Courtesy Reuters

The Treaty with Japan

A Chinese View

SECRETARY of State Marshall proposed a conference to draw up a treaty of peace with Japan in notes which he sent to China, Britain and the Soviet Union on July 21, 1947, about three months after the Council of Foreign Ministers at Moscow failed to reach any agreement over a treaty with Germany. He suggested that a conference of the 11 members of the Far Eastern Commission -- namely, Soviet Russia, the United Kingdom, the United States, China, France, the Netherlands, Canada, Australia, New Zealand, India and the Philippines -- be convened either at Washington or San Francisco. He asked that it should take decisions by a two-thirds majority rather than unanimously, as at Moscow.

The three countries addressed returned different answers. Britain expressed agreement with Secretary Marshall's suggestions, with the full concurrence of the Commonwealth nations which were then meeting at Canberra. In a later note of December 12, however, she desired to have Pakistan and possibly also Burma take part in the conference. The response from Moscow, which came promptly on July 22, was unfavorable. Soviet Russia maintained that the drafting of the Japanese treaty was the exclusive task of the four principal Powers -- the United States, Britain, China and herself -- and insisted that each should enjoy the right of veto. The view was repeated in later Soviet notes, though the last modified the earlier position in that Soviet Russia expressed a willingness to have the other Powers in the Far Eastern Commission take part in the conference as members of the various committees, in a purely advisory capacity.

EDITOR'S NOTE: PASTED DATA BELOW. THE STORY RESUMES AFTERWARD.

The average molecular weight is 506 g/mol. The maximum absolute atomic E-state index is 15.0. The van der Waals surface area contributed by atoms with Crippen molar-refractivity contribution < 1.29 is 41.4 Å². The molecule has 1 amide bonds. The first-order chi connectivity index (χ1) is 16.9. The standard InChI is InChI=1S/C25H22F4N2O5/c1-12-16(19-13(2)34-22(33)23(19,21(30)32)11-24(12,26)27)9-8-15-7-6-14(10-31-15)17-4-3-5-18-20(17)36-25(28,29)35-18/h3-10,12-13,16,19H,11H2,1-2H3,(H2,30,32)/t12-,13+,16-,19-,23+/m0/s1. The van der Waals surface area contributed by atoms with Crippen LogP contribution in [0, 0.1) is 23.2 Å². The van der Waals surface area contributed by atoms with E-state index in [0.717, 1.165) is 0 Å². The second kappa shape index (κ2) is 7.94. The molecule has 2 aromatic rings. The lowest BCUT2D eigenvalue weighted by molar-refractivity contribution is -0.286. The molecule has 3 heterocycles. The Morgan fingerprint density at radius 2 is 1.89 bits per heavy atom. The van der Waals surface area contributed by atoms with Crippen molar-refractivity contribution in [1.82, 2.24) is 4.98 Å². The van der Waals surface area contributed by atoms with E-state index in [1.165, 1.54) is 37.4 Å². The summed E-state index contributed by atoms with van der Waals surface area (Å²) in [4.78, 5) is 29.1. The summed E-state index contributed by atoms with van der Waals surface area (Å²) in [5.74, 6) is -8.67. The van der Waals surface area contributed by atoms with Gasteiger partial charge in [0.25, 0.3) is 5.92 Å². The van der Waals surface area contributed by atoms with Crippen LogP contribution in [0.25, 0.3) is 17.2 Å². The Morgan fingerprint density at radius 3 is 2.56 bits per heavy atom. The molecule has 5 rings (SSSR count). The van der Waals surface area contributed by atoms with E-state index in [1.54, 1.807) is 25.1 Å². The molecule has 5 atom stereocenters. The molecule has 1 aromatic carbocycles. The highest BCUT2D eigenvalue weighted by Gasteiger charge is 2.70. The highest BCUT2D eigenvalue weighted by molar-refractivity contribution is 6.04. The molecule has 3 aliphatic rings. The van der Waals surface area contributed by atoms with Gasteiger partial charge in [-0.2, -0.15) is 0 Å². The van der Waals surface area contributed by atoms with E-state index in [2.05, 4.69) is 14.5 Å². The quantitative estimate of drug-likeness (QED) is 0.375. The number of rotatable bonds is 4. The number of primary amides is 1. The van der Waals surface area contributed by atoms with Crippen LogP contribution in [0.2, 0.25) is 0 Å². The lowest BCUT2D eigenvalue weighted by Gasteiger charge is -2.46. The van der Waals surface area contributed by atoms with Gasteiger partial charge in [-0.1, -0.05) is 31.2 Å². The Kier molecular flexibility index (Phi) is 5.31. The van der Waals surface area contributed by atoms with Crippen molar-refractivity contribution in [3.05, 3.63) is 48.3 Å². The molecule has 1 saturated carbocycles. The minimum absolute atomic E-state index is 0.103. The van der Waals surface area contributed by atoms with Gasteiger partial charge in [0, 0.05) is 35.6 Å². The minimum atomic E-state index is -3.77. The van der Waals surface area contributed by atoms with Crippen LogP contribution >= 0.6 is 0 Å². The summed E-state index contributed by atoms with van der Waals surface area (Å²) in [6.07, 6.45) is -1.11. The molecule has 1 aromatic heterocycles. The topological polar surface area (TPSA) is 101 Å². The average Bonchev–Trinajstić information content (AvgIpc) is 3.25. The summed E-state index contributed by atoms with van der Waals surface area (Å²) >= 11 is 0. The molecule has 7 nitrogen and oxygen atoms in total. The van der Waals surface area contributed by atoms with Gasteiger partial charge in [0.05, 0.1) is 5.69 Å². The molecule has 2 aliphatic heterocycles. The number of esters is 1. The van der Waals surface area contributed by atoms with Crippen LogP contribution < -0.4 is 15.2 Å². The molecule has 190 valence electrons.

The Chinese response has been and remains in the nature of a compromise. While agreeing with Secretary Marshall that decisions be by a two-thirds majority of the 11 Powers, China agrees with the Soviet Union that any decision must have the full concurrence of all the four principal Powers. In other words, each of these Powers should have the right of veto. There is thus a three-cornered disagreement which has remained substantially unchanged for

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